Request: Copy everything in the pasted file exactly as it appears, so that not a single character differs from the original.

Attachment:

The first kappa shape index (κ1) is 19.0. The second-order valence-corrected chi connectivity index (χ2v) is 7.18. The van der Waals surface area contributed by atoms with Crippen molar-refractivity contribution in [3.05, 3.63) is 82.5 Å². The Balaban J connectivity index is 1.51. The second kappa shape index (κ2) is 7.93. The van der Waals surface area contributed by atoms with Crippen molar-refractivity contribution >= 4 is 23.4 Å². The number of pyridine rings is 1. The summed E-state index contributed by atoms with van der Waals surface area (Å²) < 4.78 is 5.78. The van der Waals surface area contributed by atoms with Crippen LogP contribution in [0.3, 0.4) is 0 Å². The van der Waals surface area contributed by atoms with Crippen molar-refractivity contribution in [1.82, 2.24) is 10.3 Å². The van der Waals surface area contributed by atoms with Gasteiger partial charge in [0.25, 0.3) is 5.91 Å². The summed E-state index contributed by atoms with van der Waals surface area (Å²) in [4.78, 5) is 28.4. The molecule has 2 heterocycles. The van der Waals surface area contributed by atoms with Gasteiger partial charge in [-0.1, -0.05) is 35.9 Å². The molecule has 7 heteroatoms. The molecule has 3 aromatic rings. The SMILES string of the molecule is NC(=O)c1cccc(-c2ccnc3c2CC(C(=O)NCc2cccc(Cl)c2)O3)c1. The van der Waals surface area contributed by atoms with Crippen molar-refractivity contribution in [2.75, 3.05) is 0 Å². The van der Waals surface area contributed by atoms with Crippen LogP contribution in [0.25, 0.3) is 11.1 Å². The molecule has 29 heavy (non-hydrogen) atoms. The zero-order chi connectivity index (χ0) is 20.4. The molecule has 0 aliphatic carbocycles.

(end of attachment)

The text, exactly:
The first kappa shape index (κ1) is 19.0. The second-order valence-corrected chi connectivity index (χ2v) is 7.18. The van der Waals surface area contributed by atoms with Crippen molar-refractivity contribution in [3.05, 3.63) is 82.5 Å². The Balaban J connectivity index is 1.51. The second kappa shape index (κ2) is 7.93. The van der Waals surface area contributed by atoms with Crippen molar-refractivity contribution >= 4 is 23.4 Å². The number of pyridine rings is 1. The summed E-state index contributed by atoms with van der Waals surface area (Å²) < 4.78 is 5.78. The van der Waals surface area contributed by atoms with Crippen LogP contribution in [0.3, 0.4) is 0 Å². The van der Waals surface area contributed by atoms with Crippen molar-refractivity contribution in [1.82, 2.24) is 10.3 Å². The van der Waals surface area contributed by atoms with Gasteiger partial charge in [0.25, 0.3) is 5.91 Å². The summed E-state index contributed by atoms with van der Waals surface area (Å²) in [4.78, 5) is 28.4. The molecule has 2 heterocycles. The van der Waals surface area contributed by atoms with Gasteiger partial charge in [-0.1, -0.05) is 35.9 Å². The molecule has 7 heteroatoms. The molecule has 3 aromatic rings. The SMILES string of the molecule is NC(=O)c1cccc(-c2ccnc3c2CC(C(=O)NCc2cccc(Cl)c2)O3)c1. The van der Waals surface area contributed by atoms with Crippen molar-refractivity contribution in [2.75, 3.05) is 0 Å². The van der Waals surface area contributed by atoms with Crippen LogP contribution in [0.25, 0.3) is 11.1 Å². The molecule has 29 heavy (non-hydrogen) atoms. The zero-order chi connectivity index (χ0) is 20.4. The molecule has 0 aliphatic carbocycles.